Your goal for your children is to raise strong, self-confident, resilient, independent humans who contribute to society, right? This doesn’t just happen somewhere in the teen years. It starts from setting family values that begin with love, acceptance, support, and security from which they launch into their adult lives. This is their foundation.
Your family values may need some intentional focus and repair to find the peace and cooperation you are looking for. Things don’t change by simply hoping they will. Raising a happy family takes intentional planning and work.
Look at the following elements of parenting to see where your focus needs to be now. Family values can change. Don’t take the whole job on at once.
A. The Foundation: You, the parent.
- Your modeling is the most important teacher for your child. It’s not what you say but what you do, who you are that teaches children how to be. You must behave in the way you hope your children to behave.
- Your self-control ultimately determines your child’s self-control. If you are a yeller, take your child’s behavior personally and get your buttons pushed, if you care more about what others think than what your child needs, the repair may be looking at your own past and healing old belief patterns.
- If you find it hard to empathize and feel compassion when your child acts out, you likely missed out on this in your childhood.
- How kind are you to family members? Do you live a double standard to look good to outsiders but let your respect go within your four walls?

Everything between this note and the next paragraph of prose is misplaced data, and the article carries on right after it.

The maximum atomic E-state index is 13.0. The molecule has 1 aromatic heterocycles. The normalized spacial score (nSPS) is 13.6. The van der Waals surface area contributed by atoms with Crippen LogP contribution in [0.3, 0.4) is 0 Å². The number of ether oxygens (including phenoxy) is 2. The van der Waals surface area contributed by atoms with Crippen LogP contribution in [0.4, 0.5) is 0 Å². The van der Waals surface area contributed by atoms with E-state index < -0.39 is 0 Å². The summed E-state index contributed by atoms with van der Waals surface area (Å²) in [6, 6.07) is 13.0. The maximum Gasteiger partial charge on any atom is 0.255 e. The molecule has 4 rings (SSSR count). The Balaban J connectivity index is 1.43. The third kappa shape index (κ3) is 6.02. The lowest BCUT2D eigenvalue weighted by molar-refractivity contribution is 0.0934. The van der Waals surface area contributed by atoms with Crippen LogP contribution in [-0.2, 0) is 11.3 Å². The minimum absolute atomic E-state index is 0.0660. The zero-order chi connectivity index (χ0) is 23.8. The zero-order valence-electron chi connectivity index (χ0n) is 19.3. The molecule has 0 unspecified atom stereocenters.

- Unstable, angry, contentious relationships whether married or divorced, teach children how to be with others.
- Do your children see you living your values? Do you model acceptance of others? Are you kind and generous?
Our baggage is not what our parents did to us, it is how we perceived those experiences. What family values did you get about yourself from parents, teachers, siblings? Those family values translate into your buttons. Those buttons need examination to heal. Your self-awareness, your healing may be what you need to set the intentions you want.
B. The Foundation: A stable home environment
- If life is unpredictable, children can’t know what to expect from you or their daily lives, and they become anxious and insecure.
- Provide structure and routine to your days? Do you have at least a few meals together as a family? Do your children know what to expect from you if they make a mistake, do something wrong? Set expectations together for schoolwork, screentime, morning and bedtime routines.
- Your child’s school must support their feeling of belonging, agency and understanding themselves in relation to peers. Feeling isolated, misunderstood, or unheard is not conducive to learning. Make sure your children are in an environment that serves them rather than asking them to work for the environment.
- Do your children feel cherished at home? Do they trust you to share what they need to. What is your family atmosphere?
C. The Foundation: Your Parenting Methods